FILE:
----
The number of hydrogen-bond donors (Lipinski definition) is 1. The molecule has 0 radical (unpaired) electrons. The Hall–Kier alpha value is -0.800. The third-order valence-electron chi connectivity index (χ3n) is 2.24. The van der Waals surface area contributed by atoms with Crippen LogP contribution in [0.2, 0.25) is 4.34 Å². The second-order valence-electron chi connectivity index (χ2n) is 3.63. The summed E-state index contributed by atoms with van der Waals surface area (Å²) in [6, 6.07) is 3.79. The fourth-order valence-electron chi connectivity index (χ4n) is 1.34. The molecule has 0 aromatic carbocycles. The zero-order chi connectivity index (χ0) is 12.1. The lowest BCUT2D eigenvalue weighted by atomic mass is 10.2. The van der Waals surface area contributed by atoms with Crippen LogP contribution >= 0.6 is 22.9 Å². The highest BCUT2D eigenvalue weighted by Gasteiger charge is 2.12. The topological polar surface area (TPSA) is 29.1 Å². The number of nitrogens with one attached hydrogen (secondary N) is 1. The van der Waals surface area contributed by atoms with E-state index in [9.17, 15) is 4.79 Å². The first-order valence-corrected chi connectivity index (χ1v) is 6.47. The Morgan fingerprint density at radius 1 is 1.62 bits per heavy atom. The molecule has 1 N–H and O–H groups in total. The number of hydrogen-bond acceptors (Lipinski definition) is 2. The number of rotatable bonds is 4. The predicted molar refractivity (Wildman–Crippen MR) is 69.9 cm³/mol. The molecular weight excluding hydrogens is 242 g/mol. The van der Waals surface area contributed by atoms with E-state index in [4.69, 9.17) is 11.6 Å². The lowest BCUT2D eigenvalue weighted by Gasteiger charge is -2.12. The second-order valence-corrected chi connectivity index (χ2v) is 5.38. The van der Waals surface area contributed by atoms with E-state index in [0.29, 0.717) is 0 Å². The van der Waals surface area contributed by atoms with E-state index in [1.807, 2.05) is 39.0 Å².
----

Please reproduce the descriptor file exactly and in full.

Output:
The number of hydrogen-bond donors (Lipinski definition) is 1. The molecule has 0 radical (unpaired) electrons. The Hall–Kier alpha value is -0.800. The third-order valence-electron chi connectivity index (χ3n) is 2.24. The van der Waals surface area contributed by atoms with Crippen LogP contribution in [0.2, 0.25) is 4.34 Å². The second-order valence-electron chi connectivity index (χ2n) is 3.63. The summed E-state index contributed by atoms with van der Waals surface area (Å²) in [6, 6.07) is 3.79. The fourth-order valence-electron chi connectivity index (χ4n) is 1.34. The molecule has 0 aromatic carbocycles. The zero-order chi connectivity index (χ0) is 12.1. The lowest BCUT2D eigenvalue weighted by atomic mass is 10.2. The van der Waals surface area contributed by atoms with Crippen LogP contribution >= 0.6 is 22.9 Å². The highest BCUT2D eigenvalue weighted by Gasteiger charge is 2.12. The topological polar surface area (TPSA) is 29.1 Å². The number of nitrogens with one attached hydrogen (secondary N) is 1. The van der Waals surface area contributed by atoms with E-state index in [9.17, 15) is 4.79 Å². The first-order valence-corrected chi connectivity index (χ1v) is 6.47. The Morgan fingerprint density at radius 1 is 1.62 bits per heavy atom. The molecule has 1 N–H and O–H groups in total. The number of hydrogen-bond acceptors (Lipinski definition) is 2. The number of rotatable bonds is 4. The predicted molar refractivity (Wildman–Crippen MR) is 69.9 cm³/mol. The molecular weight excluding hydrogens is 242 g/mol. The van der Waals surface area contributed by atoms with E-state index in [4.69, 9.17) is 11.6 Å². The lowest BCUT2D eigenvalue weighted by Gasteiger charge is -2.12. The second-order valence-corrected chi connectivity index (χ2v) is 5.38. The van der Waals surface area contributed by atoms with E-state index in [0.29, 0.717) is 0 Å². The van der Waals surface area contributed by atoms with E-state index in [1.807, 2.05) is 39.0 Å².